https://www.kurir.rs/vesti/drustvo/3922977/kurir-saznaje-princ-petar-karadjordjevic-ima-vanbracnu-cerku-evo-s-kim-je-dobio-i-gde-zivi






Monday, May 2, 2022

Adelaide Cottage - a new home for the Cambridges?

@Royal Collection


This post was first written on July 23, 2018, after the Daily Mail reported that Queen Elizabeth II has gifted Adelaide Cottage at Windsor to the Duke and Duchess of Sussex.  At the time, the report seemed credible  -- unlike the reports that the Duke and Duchess of Sussex were going to move into York Cottage at Sandringham -- but Kensington Palace never confirmed the Mail's report.

Technically, the queen cannot gift Adelaide Cottage to anyone as it belongs to the Crown Estates.  A tenant can acquire a long lease to the property, however.

But it is apparent that Adelaide Cottage was never an option as the Duke and Duchess of Sussex moved into the recently renovated  Frogmore Cottage.   The couple, who left England in March 2020, now call Montecito, California home, but the Duke continues to hold the lease for Frogmore Cottage.   Princess Eugenie and her husband, Jack Brooksbank, and their young son, August, currently live in the cottage.


Earlier today, the Mail reported that Adelaide Cottage may soon become the new home for the Duke and Duchess of Cambridge and their three children.   It is understood that the Duke and Duchess have been preparing to move to Berkshire and have looked at several homes, including Frogmore House and Fort Belvedere, on the grounds of Windsor Castle and in Windsor Great Park.  Rebecca English also writes that they have also looked at homes in Berkshire and Surrey.

Fort Belvedere ceased to be a grace and favour home in 1953 when the Queen returned to the Crown Estates.  Two years later. the Hon. Gerald Lascelles, the younger son of the Princess Royal,  acquired 90 years lease.  He and his wife, Angela, and their son Henry moved into the house eleven months later.  When his marriage ended in divorce,  Gerald sold the lease to the son of the Emir of Dubai.  In the early 1980s, the lease was purchased by the late Canadian billionaire Galen Weston.  The lease included the Fort, three cottages, and a swimming pool. 

Mr. Weston, who died in April 2021, spent millions renovating the property, which is not far from the polo grounds at Coworth Park.

Fort Belevedere is best known as the home of the future Edward VIII and it was the scene for his abdication on December 10, 1936.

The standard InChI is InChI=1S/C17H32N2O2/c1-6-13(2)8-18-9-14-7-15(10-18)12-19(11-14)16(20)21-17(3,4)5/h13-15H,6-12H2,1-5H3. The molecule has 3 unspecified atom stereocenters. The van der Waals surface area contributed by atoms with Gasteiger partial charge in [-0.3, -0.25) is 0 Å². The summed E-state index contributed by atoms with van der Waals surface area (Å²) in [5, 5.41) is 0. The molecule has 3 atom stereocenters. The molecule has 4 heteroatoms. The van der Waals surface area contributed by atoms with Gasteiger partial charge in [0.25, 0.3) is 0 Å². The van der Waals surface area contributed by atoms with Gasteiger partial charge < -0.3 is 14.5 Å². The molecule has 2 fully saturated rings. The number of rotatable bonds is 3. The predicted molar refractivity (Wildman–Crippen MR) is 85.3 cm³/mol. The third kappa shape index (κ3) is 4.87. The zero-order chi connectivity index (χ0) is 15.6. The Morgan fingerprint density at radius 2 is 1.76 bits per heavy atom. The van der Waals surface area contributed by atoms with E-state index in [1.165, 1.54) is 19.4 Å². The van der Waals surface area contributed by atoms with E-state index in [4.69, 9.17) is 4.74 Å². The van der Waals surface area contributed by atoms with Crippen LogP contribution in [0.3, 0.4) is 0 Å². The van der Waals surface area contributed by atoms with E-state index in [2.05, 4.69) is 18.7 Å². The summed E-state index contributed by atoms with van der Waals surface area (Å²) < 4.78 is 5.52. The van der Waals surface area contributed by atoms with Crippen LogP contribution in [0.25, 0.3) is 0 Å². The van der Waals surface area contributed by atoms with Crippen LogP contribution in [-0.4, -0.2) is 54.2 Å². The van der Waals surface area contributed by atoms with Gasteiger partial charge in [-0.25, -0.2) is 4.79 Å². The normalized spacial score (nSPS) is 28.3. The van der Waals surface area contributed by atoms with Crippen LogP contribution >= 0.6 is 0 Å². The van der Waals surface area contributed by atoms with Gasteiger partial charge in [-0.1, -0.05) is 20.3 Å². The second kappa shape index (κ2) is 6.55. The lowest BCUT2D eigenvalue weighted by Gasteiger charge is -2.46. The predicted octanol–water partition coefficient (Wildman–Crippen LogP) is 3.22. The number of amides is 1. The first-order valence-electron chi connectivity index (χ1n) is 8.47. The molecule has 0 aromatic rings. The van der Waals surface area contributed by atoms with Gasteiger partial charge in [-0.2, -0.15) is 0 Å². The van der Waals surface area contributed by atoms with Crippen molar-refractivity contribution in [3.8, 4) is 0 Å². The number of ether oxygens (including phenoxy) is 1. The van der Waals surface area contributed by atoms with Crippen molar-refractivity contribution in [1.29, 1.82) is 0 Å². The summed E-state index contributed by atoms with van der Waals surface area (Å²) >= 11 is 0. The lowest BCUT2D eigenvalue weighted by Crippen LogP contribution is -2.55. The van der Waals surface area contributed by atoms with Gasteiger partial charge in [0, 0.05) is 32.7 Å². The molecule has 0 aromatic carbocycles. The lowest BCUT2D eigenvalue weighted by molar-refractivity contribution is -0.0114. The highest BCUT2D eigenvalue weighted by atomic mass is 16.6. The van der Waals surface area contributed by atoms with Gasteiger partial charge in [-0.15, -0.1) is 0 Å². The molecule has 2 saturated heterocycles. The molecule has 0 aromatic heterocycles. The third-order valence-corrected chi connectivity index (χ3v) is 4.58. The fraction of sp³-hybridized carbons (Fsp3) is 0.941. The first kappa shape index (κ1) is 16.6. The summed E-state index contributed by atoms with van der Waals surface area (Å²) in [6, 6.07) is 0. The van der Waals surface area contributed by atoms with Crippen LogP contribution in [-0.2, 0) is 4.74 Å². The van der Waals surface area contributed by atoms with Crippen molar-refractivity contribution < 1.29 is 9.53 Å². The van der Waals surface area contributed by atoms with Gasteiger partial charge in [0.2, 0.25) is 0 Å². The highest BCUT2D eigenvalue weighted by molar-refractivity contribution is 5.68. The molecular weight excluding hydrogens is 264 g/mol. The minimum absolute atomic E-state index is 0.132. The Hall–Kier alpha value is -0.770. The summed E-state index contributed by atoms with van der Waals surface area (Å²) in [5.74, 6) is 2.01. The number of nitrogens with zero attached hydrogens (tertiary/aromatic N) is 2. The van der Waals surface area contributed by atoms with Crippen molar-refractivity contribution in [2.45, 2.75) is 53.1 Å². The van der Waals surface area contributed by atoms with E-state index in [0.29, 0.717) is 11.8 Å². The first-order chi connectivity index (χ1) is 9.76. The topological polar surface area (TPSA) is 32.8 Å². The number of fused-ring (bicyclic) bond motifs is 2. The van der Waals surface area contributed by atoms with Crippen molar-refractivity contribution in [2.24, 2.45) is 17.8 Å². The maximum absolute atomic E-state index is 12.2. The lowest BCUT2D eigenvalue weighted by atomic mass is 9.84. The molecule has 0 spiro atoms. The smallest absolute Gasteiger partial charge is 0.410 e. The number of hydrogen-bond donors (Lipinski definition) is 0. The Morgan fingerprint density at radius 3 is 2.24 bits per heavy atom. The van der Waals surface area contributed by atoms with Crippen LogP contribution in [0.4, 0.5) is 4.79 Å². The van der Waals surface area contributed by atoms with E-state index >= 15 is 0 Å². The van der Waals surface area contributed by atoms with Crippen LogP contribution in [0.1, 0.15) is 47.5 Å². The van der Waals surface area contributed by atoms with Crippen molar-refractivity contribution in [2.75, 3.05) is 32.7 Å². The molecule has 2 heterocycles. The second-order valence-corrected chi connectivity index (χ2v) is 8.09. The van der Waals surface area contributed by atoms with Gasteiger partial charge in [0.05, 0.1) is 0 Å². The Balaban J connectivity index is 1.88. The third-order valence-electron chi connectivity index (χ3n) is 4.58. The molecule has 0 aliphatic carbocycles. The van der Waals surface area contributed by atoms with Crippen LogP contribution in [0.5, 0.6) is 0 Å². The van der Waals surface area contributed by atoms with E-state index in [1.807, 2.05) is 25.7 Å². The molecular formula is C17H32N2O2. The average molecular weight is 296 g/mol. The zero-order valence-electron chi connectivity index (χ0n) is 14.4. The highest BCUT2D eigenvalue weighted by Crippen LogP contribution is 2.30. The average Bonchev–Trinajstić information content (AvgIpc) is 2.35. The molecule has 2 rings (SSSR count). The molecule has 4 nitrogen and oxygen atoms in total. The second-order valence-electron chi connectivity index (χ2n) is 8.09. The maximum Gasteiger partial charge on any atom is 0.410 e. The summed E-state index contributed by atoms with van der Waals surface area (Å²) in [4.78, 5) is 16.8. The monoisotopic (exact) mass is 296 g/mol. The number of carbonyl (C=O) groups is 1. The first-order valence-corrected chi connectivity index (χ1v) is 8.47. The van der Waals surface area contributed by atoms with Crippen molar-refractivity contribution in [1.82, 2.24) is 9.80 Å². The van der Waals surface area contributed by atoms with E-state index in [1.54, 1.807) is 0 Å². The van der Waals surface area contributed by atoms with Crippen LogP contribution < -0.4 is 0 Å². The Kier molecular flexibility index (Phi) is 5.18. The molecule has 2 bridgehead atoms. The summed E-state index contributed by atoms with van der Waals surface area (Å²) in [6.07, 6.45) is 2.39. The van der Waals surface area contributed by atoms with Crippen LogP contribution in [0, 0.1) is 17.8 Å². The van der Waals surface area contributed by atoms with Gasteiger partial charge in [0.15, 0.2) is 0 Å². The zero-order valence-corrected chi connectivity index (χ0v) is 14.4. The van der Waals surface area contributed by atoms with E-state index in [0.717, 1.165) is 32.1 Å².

The Weston family continues to hold the original lease, which expires in 2045.   The Fort is however a large private estate in Windsor Great park seven miles from Windsor Castle.      

Adelaide Cottage, which is in the Home Park in Windsor, is within walking distance of Windsor Castle.
The Home Park is separate from Windsor Great Park.  Frogmore House,  which is used for receptions, is open to the public in August, and Frogmore Cottage is also in the Home Park.

Frogmore House has several grace and favour apartments for former royal staff, including the Prince of Wales' former nanny Helen Lightbody.

The Mail is also reporting that Princess Eugenie "had been trying to secure Adelaide Cottage" as a future home," but this has not been confirmed.   Her father has a 75-year lease for Royal Lodge, which can be assigned to his widow or his two daughters,  Princess Beatrice and Princess Eugenie if he dies or chooses to leave the property.



@ Royal Collections  circa 1900


Sir Jeffrey Wyatville (1766-1840) built the cottage in 1839 on the site of the Headkeeper's Lodge.  Material from the demolished Royal Lodge was used to build the new cottage, which was named in honor of Queen Adelaide, consort of William IV.   

In her book, Royal Landscape: the Gardens and Parks of Windsor, Jane Roberts writes "Adelaide Cottage occupies a small fenced-in end of the Northern Slopes, just to the north of Queen Elizabeth's Walk."   The cottage's entrance "bears the initials  "AR" (Adelaide Regina) and the date 1831.

On the morning of March 12, 1831,  King William IV "took an airing in Little Windsor Park in his pony phaeton, and inspected Adelaide Cottage," according to a report in the Norfolk Chronicle and Norwich Gazette.  The newspaper described the cottage as a "romantic building." that has  "a delightful effect from the road leading through the park from Datchet."